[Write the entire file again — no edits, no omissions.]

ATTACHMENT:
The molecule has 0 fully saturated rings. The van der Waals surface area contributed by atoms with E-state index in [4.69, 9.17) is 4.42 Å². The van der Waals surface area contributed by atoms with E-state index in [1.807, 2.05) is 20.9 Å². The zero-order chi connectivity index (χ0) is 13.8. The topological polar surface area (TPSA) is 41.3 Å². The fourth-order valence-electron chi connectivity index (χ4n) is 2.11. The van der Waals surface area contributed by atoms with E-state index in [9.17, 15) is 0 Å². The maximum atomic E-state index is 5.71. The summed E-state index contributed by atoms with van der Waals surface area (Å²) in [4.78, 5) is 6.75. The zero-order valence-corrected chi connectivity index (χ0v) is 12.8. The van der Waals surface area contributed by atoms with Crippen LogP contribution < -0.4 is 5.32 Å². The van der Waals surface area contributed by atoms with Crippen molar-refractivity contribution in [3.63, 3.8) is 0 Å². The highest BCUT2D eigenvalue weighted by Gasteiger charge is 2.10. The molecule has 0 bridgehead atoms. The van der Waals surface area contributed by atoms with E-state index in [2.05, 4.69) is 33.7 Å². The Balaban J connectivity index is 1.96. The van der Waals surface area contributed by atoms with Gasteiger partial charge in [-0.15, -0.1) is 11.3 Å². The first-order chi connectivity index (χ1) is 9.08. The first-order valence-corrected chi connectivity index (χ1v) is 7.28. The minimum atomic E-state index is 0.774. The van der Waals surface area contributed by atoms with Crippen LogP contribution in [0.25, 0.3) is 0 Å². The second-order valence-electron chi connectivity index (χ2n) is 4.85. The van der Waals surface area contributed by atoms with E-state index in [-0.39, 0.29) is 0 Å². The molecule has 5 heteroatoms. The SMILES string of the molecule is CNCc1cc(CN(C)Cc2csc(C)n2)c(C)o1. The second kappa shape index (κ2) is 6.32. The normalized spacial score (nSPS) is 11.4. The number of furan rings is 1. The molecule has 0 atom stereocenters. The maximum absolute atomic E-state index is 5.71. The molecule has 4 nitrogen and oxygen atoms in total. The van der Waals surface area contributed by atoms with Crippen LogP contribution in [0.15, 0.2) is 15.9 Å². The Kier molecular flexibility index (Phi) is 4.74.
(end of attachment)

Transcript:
The molecule has 0 fully saturated rings. The van der Waals surface area contributed by atoms with E-state index in [4.69, 9.17) is 4.42 Å². The van der Waals surface area contributed by atoms with E-state index in [1.807, 2.05) is 20.9 Å². The zero-order chi connectivity index (χ0) is 13.8. The topological polar surface area (TPSA) is 41.3 Å². The fourth-order valence-electron chi connectivity index (χ4n) is 2.11. The van der Waals surface area contributed by atoms with E-state index in [9.17, 15) is 0 Å². The maximum atomic E-state index is 5.71. The summed E-state index contributed by atoms with van der Waals surface area (Å²) in [4.78, 5) is 6.75. The zero-order valence-corrected chi connectivity index (χ0v) is 12.8. The van der Waals surface area contributed by atoms with Crippen LogP contribution < -0.4 is 5.32 Å². The van der Waals surface area contributed by atoms with Crippen molar-refractivity contribution in [3.63, 3.8) is 0 Å². The highest BCUT2D eigenvalue weighted by Gasteiger charge is 2.10. The molecule has 0 bridgehead atoms. The van der Waals surface area contributed by atoms with E-state index in [2.05, 4.69) is 33.7 Å². The Balaban J connectivity index is 1.96. The van der Waals surface area contributed by atoms with Gasteiger partial charge in [-0.15, -0.1) is 11.3 Å². The first-order chi connectivity index (χ1) is 9.08. The first-order valence-corrected chi connectivity index (χ1v) is 7.28. The minimum atomic E-state index is 0.774. The van der Waals surface area contributed by atoms with Crippen LogP contribution in [0.25, 0.3) is 0 Å². The second-order valence-electron chi connectivity index (χ2n) is 4.85. The van der Waals surface area contributed by atoms with E-state index in [-0.39, 0.29) is 0 Å². The molecule has 5 heteroatoms. The SMILES string of the molecule is CNCc1cc(CN(C)Cc2csc(C)n2)c(C)o1. The second kappa shape index (κ2) is 6.32. The normalized spacial score (nSPS) is 11.4. The number of furan rings is 1. The molecule has 0 atom stereocenters. The maximum absolute atomic E-state index is 5.71. The molecule has 4 nitrogen and oxygen atoms in total. The van der Waals surface area contributed by atoms with Crippen LogP contribution in [0.15, 0.2) is 15.9 Å². The Kier molecular flexibility index (Phi) is 4.74.